Galenism: Rise and Decline of a Medical Philosophy
Galen of Pergamum elaborated his medical philosophy during the second half of the second century AD, and was the dominant influence on medical thinking until the eighteenth. He was at the same time an experimental scientist, a medical practitioner, and a commentator. Before being doctor to the emperors in Rome, where he died, he was surgeon to the gladiators in his home town of Pergamum in Asia Minor. In his writings he speaks as the equal of Hippocrates, Plato, and Aristotle, praising and criticizing them by turns. If in many respects he was an epigone who selected from the immense heritage of his predecessors, he nevertheless codified their wisdom for succeeding generations, making considerable improvements in their views of anatomy and physiology.
He includes in his system ideas taken from Hippocrates, particularly the doctrine of the four humors. Where one of the most influential Hippocratic treatises, “On the Nature of Man,” held that four body fluids, or humors—blood, phlegm, black bile, and yellow bile—determined health, Galen extends this theory and speculates freely on different mixtures of the humors and types of temperament related to them. Galen also borrows from Plato the tripartite division of the soul into the rational, the passionate, and the concupiscent. Like Aristotle he believes that nature produces nothing in vain and explains the structure of each organ by its own final cause, and he follows the Stoics in attributing to the cosmic pneuma—an airlike substance—a primordial role in breathing and the conservation of life.
All these ideas, though they may not always cohere perfectly with one another, were organized and related by Galen in a way that both satisfied the demands of speculative logic and could be confirmed by sense experience. His system has survived in a large number of treatises, some better preserved than others, and these are only a part of his complete works. Each of these treatises merely develops one element in his vast scheme of medical philosophy, which we have reason to believe was constantly reshaped by its author to accommodate new observations and changing convictions. But the systematizing urge was already sufficiently strong in Galen for the Arab world and the European Middle Ages to give his doctrine a closed dogmatic form without feeling that they were distorting his thought. No doubt he owed his prestige to this excessive systematization; thanks to this his doctrine became the standard textbook of medicine, almost up to the final collapse of Aristotelian physics in the sixteenth and seventeenth centuries.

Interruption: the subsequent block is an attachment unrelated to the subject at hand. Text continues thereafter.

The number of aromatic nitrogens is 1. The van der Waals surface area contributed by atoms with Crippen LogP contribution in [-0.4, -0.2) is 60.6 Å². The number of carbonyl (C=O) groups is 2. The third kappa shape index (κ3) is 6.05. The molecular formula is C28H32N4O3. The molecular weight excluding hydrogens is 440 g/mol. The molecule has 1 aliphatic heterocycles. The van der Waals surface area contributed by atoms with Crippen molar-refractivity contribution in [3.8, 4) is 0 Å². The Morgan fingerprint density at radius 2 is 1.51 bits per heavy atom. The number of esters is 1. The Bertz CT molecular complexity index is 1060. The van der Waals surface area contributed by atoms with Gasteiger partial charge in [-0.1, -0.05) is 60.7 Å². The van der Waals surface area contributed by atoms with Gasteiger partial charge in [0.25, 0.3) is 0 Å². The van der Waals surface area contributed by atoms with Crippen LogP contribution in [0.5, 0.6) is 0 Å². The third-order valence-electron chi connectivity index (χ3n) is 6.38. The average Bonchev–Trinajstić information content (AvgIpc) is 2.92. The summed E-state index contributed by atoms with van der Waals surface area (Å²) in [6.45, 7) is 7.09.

Nor did Galenism drop dead all at once. It was a vast edifice which only gradually crumbled away. It is not difficult to see in the writers who criticized the conservatism of Galenic orthodoxy considerable traces of the very doctrine they were attacking. Molière mocks his substantial qualities (the “dormitive virtue” of opium) and laughs at the “anticirculation” doctors who did not recognize Harvey’s discovery, but when he creates his misanthrope he makes him a melancholic, and his Tartuffe is …